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. 2015;2015:219670.
doi: 10.1155/2015/219670. Epub 2015 Jan 15.

Antioxidant and Anti-Inflammatory Activities of Pomegranate (Punica Granatum) on Eimeria Papillata-Induced Infection in Mice

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Free PMC article

Antioxidant and Anti-Inflammatory Activities of Pomegranate (Punica Granatum) on Eimeria Papillata-Induced Infection in Mice

Omar S O Amer et al. Biomed Res Int. .
Free PMC article

Abstract

Coccidiosis is the most prevalent disease causing widespread economic loss, especially in poultry farms. Here, we investigated the effects of pomegranate peel extract (PPE) on the outcome of coccidiosis caused by Eimeria papillata in mice. The data showed that mice infected with E. papillata and treated with PPE revealed a significant decrease in the output of oocysts in their faeces by day 5 p.i. Infection also induced inflammation and injury of the jejunum. This was evidenced (i) as increases in reactive oxygen species, (ii), as increased neutrophils and decreased lymphocytes in blood (ii) as increased mRNA levels of inducible nitric oxide synthase (iNOS), Bcl-2 gene, and of the cytokines interferon gamma (IFN-γ), tumour necrosis factor-α (TNF-α), and interleukin-1β (IL-1β), and (iv) as downregulation of mucin gene MUC2 mRNA. All these infection-induced parameters were significantly altered during PPE treatment. In particular, PPE counteracted the E. papillata-induced loss of the total antioxidant capacity. Our data indicated that PPE treatment significantly attenuated inflammation and injury of the jejunum induced by E. papillata infections.

Figures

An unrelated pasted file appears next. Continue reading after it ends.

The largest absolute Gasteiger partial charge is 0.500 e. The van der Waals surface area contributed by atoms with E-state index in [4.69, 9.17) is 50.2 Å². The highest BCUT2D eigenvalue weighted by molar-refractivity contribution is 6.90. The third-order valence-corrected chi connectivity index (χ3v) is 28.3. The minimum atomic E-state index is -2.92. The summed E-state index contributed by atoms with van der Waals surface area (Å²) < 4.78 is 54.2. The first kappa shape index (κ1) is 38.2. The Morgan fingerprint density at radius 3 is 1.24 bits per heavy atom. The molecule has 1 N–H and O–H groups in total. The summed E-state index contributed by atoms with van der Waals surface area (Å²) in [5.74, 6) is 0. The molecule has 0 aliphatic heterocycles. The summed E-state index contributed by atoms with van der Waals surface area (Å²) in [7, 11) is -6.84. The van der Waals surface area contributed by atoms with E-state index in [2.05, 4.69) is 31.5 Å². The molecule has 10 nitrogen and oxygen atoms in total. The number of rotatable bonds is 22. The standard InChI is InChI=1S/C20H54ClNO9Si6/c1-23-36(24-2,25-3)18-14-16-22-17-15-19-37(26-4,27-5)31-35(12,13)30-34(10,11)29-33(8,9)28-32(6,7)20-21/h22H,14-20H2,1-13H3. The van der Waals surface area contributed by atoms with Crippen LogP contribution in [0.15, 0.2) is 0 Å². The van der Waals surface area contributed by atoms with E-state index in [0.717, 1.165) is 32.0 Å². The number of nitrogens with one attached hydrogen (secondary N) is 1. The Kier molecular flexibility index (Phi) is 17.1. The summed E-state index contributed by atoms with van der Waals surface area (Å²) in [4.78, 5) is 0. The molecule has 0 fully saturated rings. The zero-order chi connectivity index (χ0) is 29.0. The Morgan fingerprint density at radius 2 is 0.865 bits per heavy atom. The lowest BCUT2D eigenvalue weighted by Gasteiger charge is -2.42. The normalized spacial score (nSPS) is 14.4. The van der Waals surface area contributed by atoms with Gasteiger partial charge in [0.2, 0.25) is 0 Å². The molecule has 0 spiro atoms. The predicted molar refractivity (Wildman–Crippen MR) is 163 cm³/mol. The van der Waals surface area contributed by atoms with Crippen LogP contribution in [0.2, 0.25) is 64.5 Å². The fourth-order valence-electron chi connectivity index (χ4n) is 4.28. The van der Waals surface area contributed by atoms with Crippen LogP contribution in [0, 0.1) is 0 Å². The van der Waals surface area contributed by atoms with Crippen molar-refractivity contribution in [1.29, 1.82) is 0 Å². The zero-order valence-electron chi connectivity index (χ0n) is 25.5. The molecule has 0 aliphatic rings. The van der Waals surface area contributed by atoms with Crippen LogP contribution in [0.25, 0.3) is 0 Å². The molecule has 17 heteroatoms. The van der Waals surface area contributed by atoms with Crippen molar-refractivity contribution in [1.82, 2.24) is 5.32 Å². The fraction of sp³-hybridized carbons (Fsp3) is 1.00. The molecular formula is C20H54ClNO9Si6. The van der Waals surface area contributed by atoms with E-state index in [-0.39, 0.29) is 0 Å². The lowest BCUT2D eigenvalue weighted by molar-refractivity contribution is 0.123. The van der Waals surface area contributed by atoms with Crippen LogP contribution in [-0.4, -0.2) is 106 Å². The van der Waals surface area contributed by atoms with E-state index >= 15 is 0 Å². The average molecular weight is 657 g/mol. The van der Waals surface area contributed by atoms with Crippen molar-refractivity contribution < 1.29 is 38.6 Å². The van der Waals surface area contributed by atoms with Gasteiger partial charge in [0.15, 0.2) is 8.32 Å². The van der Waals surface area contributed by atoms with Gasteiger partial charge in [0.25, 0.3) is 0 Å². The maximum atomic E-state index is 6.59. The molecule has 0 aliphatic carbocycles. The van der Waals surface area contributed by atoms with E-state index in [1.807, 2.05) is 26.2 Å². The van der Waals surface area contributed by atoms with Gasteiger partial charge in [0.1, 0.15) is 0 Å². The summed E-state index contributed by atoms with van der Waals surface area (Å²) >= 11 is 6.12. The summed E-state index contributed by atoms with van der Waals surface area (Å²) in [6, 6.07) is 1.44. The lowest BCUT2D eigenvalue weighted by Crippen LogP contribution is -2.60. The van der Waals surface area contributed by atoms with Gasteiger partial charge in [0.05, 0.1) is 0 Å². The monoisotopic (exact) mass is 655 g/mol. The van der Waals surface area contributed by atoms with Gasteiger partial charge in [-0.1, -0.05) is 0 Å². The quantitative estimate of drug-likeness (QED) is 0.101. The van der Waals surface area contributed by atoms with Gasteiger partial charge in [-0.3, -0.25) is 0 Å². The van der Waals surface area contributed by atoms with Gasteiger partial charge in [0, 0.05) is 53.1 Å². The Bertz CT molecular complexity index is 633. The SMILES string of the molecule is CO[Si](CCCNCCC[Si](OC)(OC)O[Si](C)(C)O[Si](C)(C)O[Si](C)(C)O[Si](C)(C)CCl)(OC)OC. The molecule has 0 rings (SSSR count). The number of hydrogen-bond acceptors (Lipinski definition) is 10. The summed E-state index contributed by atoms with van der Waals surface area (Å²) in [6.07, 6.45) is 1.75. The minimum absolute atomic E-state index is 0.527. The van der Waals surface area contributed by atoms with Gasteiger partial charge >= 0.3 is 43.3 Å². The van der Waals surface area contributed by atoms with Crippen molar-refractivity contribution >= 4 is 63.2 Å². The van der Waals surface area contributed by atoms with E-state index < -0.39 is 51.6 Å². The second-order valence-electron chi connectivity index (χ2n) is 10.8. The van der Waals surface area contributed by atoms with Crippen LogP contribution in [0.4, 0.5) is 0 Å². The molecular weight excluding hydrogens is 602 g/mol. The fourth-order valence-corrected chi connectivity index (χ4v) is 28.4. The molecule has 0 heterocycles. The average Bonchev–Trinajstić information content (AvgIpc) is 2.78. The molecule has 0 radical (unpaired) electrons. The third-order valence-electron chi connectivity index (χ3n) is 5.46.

Figure 1
Figure 1
Different developmental stages of E. papillata in the jejunum of a mouse on day 5 p.i. (a, b, and c). Meront (M), microgamont (Mi), macrogamont (Ma), and developing oocyst (DO). See Table 1 for quantification. Bar: 25 μm.
Figure 2
Figure 2
Reactive oxygen species (ROS) levels in jejunal homogenates of mice. Values are means ± SD. a: significant change at P < 0.01 with respect to noninfected (−PPE) mice. a, b: significant change at P < 0.01 with respect to infected (−PPE) mice.
Figure 3
Figure 3
Total antioxidant capacity levels in jejunal homogenates of mice. Values are means ± SD. a: significant change at P < 0.01 with respect to noninfected (−PPE) mice. a, b: significant change at P < 0.01 with respect to infected (−PPE) mice.
Figure 4
Figure 4
Immunohistochemical localization of Bcl-2 in the jejuna of mice. (a) Noninfected jejunum. (b) Noninfected PPE treated mouse jejunum. (c) E. papillata infected jejunum with increased number of Bcl-2 positive cells. (d) Infected treated mouse with decreased number of Bcl-2 positive cells. Bar: 25 μm.
Figure 5
Figure 5
Quantitative RT-PCR analysis of Bcl-2 mRNA in the jejunum. Expression was analysed on day 5 p.i., normalized to 18S rRNA signals, with the relative expression given as fold increase compared to the uninfected control mice. Values are means ± SD. a: significant change at P < 0.01 with respect to noninfected (−PPE) mice. a, b: significant change at P < 0.01 with respect to infected (−PPE) mice.
Figure 6
Figure 6
Quantitative RT-PCR analysis of MUC2 mRNA in the jejunum. Expression was analysed on day 5 p.i., normalized to 18S rRNA signals, with the relative expression given as fold increase compared to the uninfected control mice. Values are means ± SD. a: significant change at P < 0.01 with respect to noninfected (−PPE) mice. a, b: significant change at P < 0.01 with respect to infected (−PPE) mice.
Figure 7
Figure 7
Quantitative RT-PCR analysis of TNF-α, iNOS, IFN-γ, and IL-1β in the jejunum. Expression was analysed on day 5 p.i., normalized to 18S rRNA signals, and relative expression is given as fold increase compared to the uninfected control mice. Values are means ± SD. a: significant change at P < 0.01 with respect to noninfected (−PPE) mice. a, b: significant change at P < 0.01 with respect to infected (−PPE) mice.

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